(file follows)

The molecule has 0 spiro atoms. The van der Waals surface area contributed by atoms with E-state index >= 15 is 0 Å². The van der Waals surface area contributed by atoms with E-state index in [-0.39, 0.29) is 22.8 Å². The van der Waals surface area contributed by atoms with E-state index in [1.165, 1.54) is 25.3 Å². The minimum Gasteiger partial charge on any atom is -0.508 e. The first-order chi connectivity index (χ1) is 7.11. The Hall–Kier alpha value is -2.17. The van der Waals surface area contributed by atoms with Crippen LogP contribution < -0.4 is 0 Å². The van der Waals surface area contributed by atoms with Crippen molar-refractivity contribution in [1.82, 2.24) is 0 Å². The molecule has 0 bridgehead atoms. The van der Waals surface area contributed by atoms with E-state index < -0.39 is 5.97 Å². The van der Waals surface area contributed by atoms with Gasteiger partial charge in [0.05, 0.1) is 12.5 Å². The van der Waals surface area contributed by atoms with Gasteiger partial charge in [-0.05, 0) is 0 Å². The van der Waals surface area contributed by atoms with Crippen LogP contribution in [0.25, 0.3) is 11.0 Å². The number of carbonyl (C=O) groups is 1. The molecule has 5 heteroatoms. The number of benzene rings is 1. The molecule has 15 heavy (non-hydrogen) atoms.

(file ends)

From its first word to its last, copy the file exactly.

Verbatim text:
The molecule has 0 spiro atoms. The van der Waals surface area contributed by atoms with E-state index >= 15 is 0 Å². The van der Waals surface area contributed by atoms with E-state index in [-0.39, 0.29) is 22.8 Å². The van der Waals surface area contributed by atoms with E-state index in [1.165, 1.54) is 25.3 Å². The minimum Gasteiger partial charge on any atom is -0.508 e. The first-order chi connectivity index (χ1) is 7.11. The Hall–Kier alpha value is -2.17. The van der Waals surface area contributed by atoms with Crippen LogP contribution < -0.4 is 0 Å². The van der Waals surface area contributed by atoms with Crippen molar-refractivity contribution in [1.82, 2.24) is 0 Å². The molecule has 0 bridgehead atoms. The van der Waals surface area contributed by atoms with E-state index < -0.39 is 5.97 Å². The van der Waals surface area contributed by atoms with Gasteiger partial charge in [0.05, 0.1) is 12.5 Å². The van der Waals surface area contributed by atoms with Gasteiger partial charge in [-0.05, 0) is 0 Å². The van der Waals surface area contributed by atoms with Crippen LogP contribution in [0.25, 0.3) is 11.0 Å². The number of carbonyl (C=O) groups is 1. The molecule has 5 heteroatoms. The number of benzene rings is 1. The molecule has 15 heavy (non-hydrogen) atoms.